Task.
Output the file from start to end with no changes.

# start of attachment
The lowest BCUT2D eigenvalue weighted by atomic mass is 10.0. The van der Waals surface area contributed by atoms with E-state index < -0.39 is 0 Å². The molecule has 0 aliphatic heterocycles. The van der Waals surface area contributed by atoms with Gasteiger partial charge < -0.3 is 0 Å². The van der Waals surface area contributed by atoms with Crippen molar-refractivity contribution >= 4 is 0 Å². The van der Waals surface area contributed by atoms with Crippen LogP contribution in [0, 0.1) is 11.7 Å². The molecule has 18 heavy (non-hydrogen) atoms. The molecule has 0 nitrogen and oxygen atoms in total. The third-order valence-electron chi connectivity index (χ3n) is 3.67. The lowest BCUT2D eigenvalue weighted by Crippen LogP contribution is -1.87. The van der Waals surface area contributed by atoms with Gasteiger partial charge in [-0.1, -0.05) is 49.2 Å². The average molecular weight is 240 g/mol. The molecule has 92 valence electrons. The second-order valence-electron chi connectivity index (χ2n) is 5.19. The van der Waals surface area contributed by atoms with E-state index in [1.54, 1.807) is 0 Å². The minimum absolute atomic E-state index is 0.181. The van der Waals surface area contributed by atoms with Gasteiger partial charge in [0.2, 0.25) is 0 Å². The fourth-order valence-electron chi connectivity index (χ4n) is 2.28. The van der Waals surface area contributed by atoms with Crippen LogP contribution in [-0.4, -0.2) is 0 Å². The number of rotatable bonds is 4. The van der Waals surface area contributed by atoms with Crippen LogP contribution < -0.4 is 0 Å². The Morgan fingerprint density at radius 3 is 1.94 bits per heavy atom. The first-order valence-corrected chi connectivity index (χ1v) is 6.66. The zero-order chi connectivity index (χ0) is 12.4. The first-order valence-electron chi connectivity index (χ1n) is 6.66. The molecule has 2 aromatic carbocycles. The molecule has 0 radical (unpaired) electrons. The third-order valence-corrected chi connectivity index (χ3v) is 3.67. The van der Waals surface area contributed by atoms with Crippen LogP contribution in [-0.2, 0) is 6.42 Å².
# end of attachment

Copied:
The lowest BCUT2D eigenvalue weighted by atomic mass is 10.0. The van der Waals surface area contributed by atoms with E-state index < -0.39 is 0 Å². The molecule has 0 aliphatic heterocycles. The van der Waals surface area contributed by atoms with Gasteiger partial charge < -0.3 is 0 Å². The van der Waals surface area contributed by atoms with Crippen molar-refractivity contribution >= 4 is 0 Å². The van der Waals surface area contributed by atoms with Crippen LogP contribution in [0, 0.1) is 11.7 Å². The molecule has 18 heavy (non-hydrogen) atoms. The molecule has 0 nitrogen and oxygen atoms in total. The third-order valence-electron chi connectivity index (χ3n) is 3.67. The lowest BCUT2D eigenvalue weighted by Crippen LogP contribution is -1.87. The van der Waals surface area contributed by atoms with Gasteiger partial charge in [-0.1, -0.05) is 49.2 Å². The average molecular weight is 240 g/mol. The molecule has 92 valence electrons. The second-order valence-electron chi connectivity index (χ2n) is 5.19. The van der Waals surface area contributed by atoms with E-state index in [1.54, 1.807) is 0 Å². The minimum absolute atomic E-state index is 0.181. The van der Waals surface area contributed by atoms with Gasteiger partial charge in [0.2, 0.25) is 0 Å². The fourth-order valence-electron chi connectivity index (χ4n) is 2.28. The van der Waals surface area contributed by atoms with Crippen LogP contribution in [-0.4, -0.2) is 0 Å². The number of rotatable bonds is 4. The van der Waals surface area contributed by atoms with Crippen LogP contribution < -0.4 is 0 Å². The Morgan fingerprint density at radius 3 is 1.94 bits per heavy atom. The first-order valence-corrected chi connectivity index (χ1v) is 6.66. The zero-order chi connectivity index (χ0) is 12.4. The first-order valence-electron chi connectivity index (χ1n) is 6.66. The molecule has 2 aromatic carbocycles. The molecule has 0 radical (unpaired) electrons. The third-order valence-corrected chi connectivity index (χ3v) is 3.67. The van der Waals surface area contributed by atoms with Crippen LogP contribution in [-0.2, 0) is 6.42 Å².